What Should Your Young Children Be Drinking? (Pedcast)

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If you stroll through a grocery store or scan a coffee shop menu, it’s impossible to miss the ever-expanding array of non-dairy, mostly plant based “milk” options available. Given this, it’s no surprise that just last week, Dean Foods (the biggest producer of milk products in the U.S.) filed for bankruptcy. Things are definitely changing. But if the consumption of cow’s milk by children is diminishing, what does this mean for their long-term health? Is drinking cow’s milk essential to your children’s good health? And what about all those other beverages that your children drink have access to?   When is their consumption appropriate for your children?  Seems like the perfect time to delve into the current recommendations for your kids, and discuss the landscape of “milks”.

 

Musical Introduction

 

The New Report

The American Academy of Pediatrics recently released a consensus panel report that summarizes their beverage recommendations for children from birth to 5 years of age. Their report is important for two reasons: a significant portion of your children’s daily calorie intake comes from liquids and the drinking patterns they establish in their preschool years generally persist into later in their life. What your kids are drinking is important and deserves some serious thought.

But keep in mind that the panel’s recommendations do not address medical situations in which specific nutrient guidance is warranted to manage acute or chronic conditions. For those children, your child’s pediatrician or gastroenterologist needs to be consulted.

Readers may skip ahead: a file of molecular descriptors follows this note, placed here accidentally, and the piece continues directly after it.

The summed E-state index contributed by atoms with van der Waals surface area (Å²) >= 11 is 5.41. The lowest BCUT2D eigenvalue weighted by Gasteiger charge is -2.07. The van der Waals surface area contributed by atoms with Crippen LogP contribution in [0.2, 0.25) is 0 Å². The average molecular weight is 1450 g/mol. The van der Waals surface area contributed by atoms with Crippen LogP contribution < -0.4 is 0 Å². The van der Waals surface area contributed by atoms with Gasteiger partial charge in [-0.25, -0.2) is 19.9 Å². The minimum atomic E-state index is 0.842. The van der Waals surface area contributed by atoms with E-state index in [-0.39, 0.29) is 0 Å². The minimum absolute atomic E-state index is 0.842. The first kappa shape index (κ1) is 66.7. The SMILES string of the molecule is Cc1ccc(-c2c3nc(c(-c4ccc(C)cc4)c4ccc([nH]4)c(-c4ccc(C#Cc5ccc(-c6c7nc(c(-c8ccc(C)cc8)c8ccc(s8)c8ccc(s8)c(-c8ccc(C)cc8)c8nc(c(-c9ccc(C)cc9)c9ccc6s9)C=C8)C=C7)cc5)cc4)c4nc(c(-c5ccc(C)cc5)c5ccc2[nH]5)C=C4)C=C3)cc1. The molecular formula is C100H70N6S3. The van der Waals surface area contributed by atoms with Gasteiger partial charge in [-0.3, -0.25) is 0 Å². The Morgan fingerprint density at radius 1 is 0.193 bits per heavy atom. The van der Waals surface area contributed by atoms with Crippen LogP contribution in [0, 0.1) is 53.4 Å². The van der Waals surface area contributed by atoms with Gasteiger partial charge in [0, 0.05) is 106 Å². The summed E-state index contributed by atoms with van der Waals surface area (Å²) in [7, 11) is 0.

The Panel’s Recommendations:

Here is what this new report recommends for children without special medical conditions:

 

  • No water less than 6 months and then plain water encouraged after that.
  • Breast milk or infant formula are the only milks appropriate for children under 1 year of age.
  • No cow’s milk until 12 months, whole milk from 1-2 years of age, then 20 ounces daily of skim or 1% milk for 4 and 5 year olds
  • No Fruit juice under 12 months, then a maximum of 1/2 cup of 100% fruit juice for 1-2 year olds. For 2-5 year olds, a maximum of ½ to ¾ cup of 100% juice is allowed. No added sugar or flavors, of course. And read those labels carefully – added sugar is sneaky.
  • Additionally, they make it very clear that flavored milks, toddler milks, all sugar-sweetened beverages, low calorie/diet drinks, and caffeinated drinks are NOT recommended for children of any age. This is a no brainer! Don’t even think about it!

 

What is New in this Report?

What is new in this panel’s report?  Plant milks are not recommended for young children unless there the child has special medical circumstances. Here is a snippet from the report with the reasons given for this recommendation: